Thomas Jefferson University in Philadelphia in the United States and the Israel Innovation Authority have announced the four winning Israeli companies that will take part in a joint program to develop, test, and pilot technologies, services and devices in the health sector to address unmet medical needs.
The four companies have received a total of $1 million in funding from the Israel Innovation Authority and benefit from testing their concepts in lab settings provided by the university and its Jefferson Health hospitals. The startups will also get access to TJU’s clinical services and administrative staff across a variety of care settings, including inpatient, outpatient, ambulatory, urgent care, rehabilitation and also clinical trials.
The program will expedite the development, testing and eventual commercialization of the technologies, said the Innovation Authority, in charge of setting out Israel’s tech policies and fostering its tech ecosystem.
The competition was announced in February in a bid to help Israeli startup companies to “move their ideas from conception to commercialization.”
“International partnering represents a key strategic anchor for our university as this century unfolds, and the opportunities are unbounded for leveraging global relationships to pioneer technologies in the healthcare and higher education spaces, and in so doing, to give life to our vision for ‘redefining humanly possible,’” said Dr. Mark Tykocinski, provost and executive vice president for Academic Affairs at Thomas Jefferson University, and dean of its Sidney Kimmel Medical College.
The winning companies all feature technologies that help medical professionals analyze the huge amount of data generated from medical treatment, and gain real-time insights to optimize personalized medical care to patients, the statement said.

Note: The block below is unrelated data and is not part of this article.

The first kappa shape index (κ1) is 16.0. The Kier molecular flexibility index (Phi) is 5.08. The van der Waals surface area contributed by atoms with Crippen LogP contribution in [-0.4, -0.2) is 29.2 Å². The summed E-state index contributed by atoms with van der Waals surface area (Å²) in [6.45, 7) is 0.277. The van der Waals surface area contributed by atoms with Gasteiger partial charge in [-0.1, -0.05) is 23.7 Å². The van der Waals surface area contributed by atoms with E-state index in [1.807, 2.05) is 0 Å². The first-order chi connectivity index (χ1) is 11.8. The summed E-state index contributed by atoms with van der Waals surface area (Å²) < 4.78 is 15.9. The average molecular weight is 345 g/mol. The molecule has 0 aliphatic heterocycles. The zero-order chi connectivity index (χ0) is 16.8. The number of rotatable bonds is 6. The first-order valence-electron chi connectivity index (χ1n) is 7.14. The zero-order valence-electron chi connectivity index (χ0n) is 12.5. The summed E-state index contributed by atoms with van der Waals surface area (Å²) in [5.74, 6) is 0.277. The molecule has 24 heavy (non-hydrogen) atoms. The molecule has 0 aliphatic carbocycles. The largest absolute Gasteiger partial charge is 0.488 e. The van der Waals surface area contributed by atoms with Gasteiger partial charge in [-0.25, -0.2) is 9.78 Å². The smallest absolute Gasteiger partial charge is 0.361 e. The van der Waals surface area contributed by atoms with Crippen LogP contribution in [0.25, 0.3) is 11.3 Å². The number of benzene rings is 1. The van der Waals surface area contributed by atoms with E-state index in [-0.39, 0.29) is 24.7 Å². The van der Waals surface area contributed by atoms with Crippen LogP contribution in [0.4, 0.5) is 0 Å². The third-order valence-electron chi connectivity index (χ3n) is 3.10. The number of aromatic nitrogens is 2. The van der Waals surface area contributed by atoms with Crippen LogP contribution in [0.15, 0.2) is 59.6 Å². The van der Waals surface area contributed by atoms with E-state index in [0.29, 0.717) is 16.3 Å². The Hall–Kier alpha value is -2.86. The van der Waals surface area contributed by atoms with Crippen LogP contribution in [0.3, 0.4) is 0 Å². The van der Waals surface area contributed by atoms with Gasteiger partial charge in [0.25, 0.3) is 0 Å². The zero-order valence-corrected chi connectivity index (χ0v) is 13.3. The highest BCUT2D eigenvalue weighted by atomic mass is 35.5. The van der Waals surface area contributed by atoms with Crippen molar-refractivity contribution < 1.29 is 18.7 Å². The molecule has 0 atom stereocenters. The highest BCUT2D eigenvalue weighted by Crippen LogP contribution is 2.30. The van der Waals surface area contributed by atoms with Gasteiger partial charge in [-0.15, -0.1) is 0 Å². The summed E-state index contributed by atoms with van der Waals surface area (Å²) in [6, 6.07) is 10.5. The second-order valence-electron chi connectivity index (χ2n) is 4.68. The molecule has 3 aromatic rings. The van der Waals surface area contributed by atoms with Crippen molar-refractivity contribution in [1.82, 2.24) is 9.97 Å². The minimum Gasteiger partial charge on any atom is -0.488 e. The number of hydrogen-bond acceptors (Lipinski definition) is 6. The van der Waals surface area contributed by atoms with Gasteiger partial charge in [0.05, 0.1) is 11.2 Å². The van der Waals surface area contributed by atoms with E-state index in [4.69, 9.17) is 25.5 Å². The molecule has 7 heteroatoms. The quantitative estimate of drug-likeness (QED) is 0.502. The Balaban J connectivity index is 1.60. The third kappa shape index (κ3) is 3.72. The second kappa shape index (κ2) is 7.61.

Agamon Technologies has developed artificial intelligence-based software to analyze a variety of medical reports and test results; Art Medical has developed a platform to monitor and analyze data to prevent complications that affect patients in intensive care units; Seegnal has developed a digital platform to flag patients who are most likely to have drug-related problems, looking at factors including genetic variables, ethnicity, lab results, and renal function; and Somatix has developed an AI-based wearable remote patient monitoring system.
“The outbreak of the COVID-19 pandemic has put the already overexerted medical system under more pressure of timely diagnosis, and the need to provide remote medical treatment to prevent further spread of the disease,” said Ami Appelbaum, the chairman of the Israel Innovation Authority.
“The winning projects will allow the medical system in Israel, the US and even globally to better sift through multitudes of medical data and provide care givers with a real time understanding of all pertinent medical information to allow them to provide the appropriate and personalized treatment for each patient either at home or at the medical facility.”
The statement said that the Israel Innovation Authority has decided to expand this kind of collaboration to add three more medical centers — the Mayo Clinic and Hartford Healthcare in the US, and the Charité – Universitätsmedizin in Berlin, Germany.
The authority has launched a new call for proposals from startups offering healthcare-related technologies, with a submission deadline by July 2.
The expanded program will open the Israeli medical innovation ecosystem to top-tier facilities, know-how, infrastructure and expertise on a global scale, and provide to Israeli companies with “a unique launchpad for their technologies and services,” the statement said.